In philanthropy, it often feels like a chasm divides charities from grant makers and donors from recipients. Those who stand to benefit the most from grant dollars usually don’t have a say in how money gets spent.
“Problems and solutions live together in the same place,” says Ana Oliveira, president of the New York Women’s Foundation. For the organization’s new Girls IGNITE Grantmaking Fellowship, that place is in the minds and hearts of young women.
Hoping to tap into the expertise of young women of color concerning the issues that affect them, the foundation and the YWCA of the City of New York teamed up to create a youth grant-making program that puts girls from the city in charge of awarding $30,000 to different nonprofit projects.
The fellowship organizers put a lot of effort into recruiting a diverse group. The YWCA sought candidates from public and private schools, foster-care agencies, religious institutions, health centers, and LGBTQ organizations. It also reached out to groups in public-housing communities to make sure that population was represented.
The result: 15 girls, ages 12 to 17, who reflect the variety of young women in New York City.
The group, which meets every two weeks for nine months, started its work in the fall of 2016 with leadership training and information sessions about the basics of philanthropy. There are lessons on how nonprofits operate and how to develop a request for proposal, among other topics. The participants are also learning about issues nonprofits tackles, such as reproductive health and racial equity.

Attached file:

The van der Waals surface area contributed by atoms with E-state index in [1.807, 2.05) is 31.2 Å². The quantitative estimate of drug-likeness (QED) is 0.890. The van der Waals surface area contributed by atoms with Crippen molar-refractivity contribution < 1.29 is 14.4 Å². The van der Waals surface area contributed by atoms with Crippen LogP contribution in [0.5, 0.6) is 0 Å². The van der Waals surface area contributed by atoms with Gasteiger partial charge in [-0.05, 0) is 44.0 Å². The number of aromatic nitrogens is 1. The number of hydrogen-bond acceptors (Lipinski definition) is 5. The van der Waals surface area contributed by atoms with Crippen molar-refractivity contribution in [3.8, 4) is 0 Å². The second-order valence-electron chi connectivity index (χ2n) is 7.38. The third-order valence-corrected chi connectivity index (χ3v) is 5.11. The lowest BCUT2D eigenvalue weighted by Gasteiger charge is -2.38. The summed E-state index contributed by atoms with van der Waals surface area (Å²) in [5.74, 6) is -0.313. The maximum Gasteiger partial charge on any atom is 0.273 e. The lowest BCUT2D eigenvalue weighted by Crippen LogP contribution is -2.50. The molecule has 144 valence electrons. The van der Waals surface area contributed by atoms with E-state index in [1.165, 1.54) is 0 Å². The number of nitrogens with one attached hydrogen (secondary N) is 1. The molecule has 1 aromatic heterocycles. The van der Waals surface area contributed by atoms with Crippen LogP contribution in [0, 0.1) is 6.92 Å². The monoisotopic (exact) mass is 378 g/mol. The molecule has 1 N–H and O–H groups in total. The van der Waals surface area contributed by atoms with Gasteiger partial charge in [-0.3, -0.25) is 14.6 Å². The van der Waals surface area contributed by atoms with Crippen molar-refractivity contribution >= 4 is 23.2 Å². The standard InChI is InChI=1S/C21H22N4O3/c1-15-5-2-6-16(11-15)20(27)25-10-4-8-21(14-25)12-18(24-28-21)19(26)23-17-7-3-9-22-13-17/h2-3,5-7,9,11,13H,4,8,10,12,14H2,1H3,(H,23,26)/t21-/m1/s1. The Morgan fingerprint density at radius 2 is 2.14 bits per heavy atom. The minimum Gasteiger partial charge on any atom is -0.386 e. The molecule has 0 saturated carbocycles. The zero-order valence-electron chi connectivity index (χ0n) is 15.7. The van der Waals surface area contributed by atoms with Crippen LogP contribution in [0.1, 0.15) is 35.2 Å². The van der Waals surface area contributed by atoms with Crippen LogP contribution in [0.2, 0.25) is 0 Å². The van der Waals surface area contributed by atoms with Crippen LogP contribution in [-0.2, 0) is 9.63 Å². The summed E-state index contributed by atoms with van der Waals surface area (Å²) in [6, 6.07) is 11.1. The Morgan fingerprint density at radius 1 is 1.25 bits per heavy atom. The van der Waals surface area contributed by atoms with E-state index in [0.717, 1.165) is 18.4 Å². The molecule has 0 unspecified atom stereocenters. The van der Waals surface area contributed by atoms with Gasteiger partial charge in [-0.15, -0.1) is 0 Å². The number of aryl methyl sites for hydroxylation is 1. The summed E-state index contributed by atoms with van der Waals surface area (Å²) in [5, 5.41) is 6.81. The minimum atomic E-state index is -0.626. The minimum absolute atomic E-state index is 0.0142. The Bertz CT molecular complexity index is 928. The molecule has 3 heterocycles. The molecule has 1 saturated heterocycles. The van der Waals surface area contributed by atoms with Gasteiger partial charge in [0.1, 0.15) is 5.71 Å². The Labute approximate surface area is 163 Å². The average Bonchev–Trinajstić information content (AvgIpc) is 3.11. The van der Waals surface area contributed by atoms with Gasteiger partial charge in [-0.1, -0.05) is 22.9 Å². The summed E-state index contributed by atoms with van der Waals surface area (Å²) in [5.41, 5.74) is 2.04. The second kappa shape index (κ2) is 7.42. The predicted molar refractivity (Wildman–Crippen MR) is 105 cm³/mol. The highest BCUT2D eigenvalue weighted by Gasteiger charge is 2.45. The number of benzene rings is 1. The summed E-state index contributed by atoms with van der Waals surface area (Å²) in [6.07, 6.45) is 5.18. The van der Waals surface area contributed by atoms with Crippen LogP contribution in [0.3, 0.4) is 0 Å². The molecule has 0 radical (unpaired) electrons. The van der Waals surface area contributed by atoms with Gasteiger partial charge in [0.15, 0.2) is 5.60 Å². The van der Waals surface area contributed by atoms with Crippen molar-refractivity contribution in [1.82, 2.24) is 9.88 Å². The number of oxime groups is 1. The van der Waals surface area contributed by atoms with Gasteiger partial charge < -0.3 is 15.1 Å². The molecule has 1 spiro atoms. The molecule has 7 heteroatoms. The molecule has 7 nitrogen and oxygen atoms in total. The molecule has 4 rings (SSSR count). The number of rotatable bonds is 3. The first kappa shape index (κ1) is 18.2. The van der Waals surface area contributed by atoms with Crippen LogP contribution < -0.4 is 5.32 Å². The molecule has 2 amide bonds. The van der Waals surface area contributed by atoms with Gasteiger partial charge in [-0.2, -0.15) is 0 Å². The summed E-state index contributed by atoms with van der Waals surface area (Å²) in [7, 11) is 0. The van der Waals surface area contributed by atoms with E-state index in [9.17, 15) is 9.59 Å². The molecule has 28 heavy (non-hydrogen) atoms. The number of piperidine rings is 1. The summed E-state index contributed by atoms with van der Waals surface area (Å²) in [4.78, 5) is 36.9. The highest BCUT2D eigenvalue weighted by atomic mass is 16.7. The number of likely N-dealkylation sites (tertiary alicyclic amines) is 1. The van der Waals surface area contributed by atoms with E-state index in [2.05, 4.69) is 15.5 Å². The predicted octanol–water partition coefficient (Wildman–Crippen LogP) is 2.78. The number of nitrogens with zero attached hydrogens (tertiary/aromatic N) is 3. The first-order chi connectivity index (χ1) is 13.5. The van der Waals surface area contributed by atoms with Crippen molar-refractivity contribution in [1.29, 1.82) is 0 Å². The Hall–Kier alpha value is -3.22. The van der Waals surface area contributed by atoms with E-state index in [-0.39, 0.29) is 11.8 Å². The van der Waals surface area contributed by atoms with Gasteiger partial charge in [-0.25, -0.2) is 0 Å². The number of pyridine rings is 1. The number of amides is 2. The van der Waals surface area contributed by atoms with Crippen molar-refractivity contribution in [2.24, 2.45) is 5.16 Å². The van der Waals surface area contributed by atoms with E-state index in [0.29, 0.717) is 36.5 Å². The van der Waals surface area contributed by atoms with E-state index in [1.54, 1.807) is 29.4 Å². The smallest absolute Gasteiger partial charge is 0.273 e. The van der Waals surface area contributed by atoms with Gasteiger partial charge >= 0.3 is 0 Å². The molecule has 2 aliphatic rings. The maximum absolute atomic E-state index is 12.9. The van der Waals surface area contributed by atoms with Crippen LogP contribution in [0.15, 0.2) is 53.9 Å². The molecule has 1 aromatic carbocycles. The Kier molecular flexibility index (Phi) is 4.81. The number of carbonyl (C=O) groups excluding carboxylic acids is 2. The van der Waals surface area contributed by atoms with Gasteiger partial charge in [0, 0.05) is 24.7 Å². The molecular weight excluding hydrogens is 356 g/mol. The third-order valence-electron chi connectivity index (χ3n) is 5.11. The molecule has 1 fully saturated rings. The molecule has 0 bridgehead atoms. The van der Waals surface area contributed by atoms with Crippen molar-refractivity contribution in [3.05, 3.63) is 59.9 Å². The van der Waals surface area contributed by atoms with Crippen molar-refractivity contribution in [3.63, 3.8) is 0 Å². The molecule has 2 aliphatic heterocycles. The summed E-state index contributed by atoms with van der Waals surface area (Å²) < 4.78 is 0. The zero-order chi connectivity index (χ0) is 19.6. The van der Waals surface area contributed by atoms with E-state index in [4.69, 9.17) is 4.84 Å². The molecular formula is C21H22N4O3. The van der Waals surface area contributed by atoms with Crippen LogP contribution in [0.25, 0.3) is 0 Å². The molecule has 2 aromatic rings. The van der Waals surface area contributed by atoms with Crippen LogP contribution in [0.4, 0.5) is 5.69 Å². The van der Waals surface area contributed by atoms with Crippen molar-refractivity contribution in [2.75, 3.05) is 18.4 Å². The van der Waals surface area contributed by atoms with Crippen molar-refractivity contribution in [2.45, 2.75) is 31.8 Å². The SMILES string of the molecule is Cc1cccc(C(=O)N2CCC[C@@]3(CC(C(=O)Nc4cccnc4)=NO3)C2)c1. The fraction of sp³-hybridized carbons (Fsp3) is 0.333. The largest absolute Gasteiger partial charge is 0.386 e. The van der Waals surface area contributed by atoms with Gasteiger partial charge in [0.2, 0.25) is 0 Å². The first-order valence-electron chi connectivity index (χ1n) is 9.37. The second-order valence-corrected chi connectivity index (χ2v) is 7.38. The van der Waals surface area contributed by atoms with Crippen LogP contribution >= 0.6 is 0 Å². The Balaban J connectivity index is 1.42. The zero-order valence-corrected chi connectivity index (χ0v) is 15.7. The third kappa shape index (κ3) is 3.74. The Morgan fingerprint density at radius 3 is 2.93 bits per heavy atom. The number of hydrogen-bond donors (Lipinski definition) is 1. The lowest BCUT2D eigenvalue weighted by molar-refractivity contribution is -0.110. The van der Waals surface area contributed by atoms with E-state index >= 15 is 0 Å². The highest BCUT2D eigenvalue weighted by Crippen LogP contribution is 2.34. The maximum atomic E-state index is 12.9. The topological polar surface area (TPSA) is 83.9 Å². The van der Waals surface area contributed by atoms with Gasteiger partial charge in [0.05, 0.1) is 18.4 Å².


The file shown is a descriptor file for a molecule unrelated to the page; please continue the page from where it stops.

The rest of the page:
The sessions so far have been “intense,” says Jennifer Agmi, director of programs at the New York Women’s Foundation. Although the girls initially thought giving money away would be easy, they changed their minds once they realized how many worthy causes could benefit from the funds they control.
“We see the girls really learning,” Ms. Agmi says. “They’re taking this role very seriously.”
Eventually, the participants will put out a request for proposals, conduct site visits, and select which nonprofits to support.
In addition to the group grant making, they also learn about personal giving. Each girl receives a stipend of $1,000 and is required to donate 10 percent to a nonprofit program.
“We’re … trying to shift the face of philanthropy,” Ms. Agmi says. “Young people have great ideas and solutions to the challenges they face. They can see their contributions as important.”
The fellowship organizers plan to host future cohorts of girls. They hope the program will both benefit nonprofits and provide useful lessons the participants can use as they enter adulthood.
“Ultimately what we want is to connect this work with their role in the future as leaders,” Ms. Agmi says.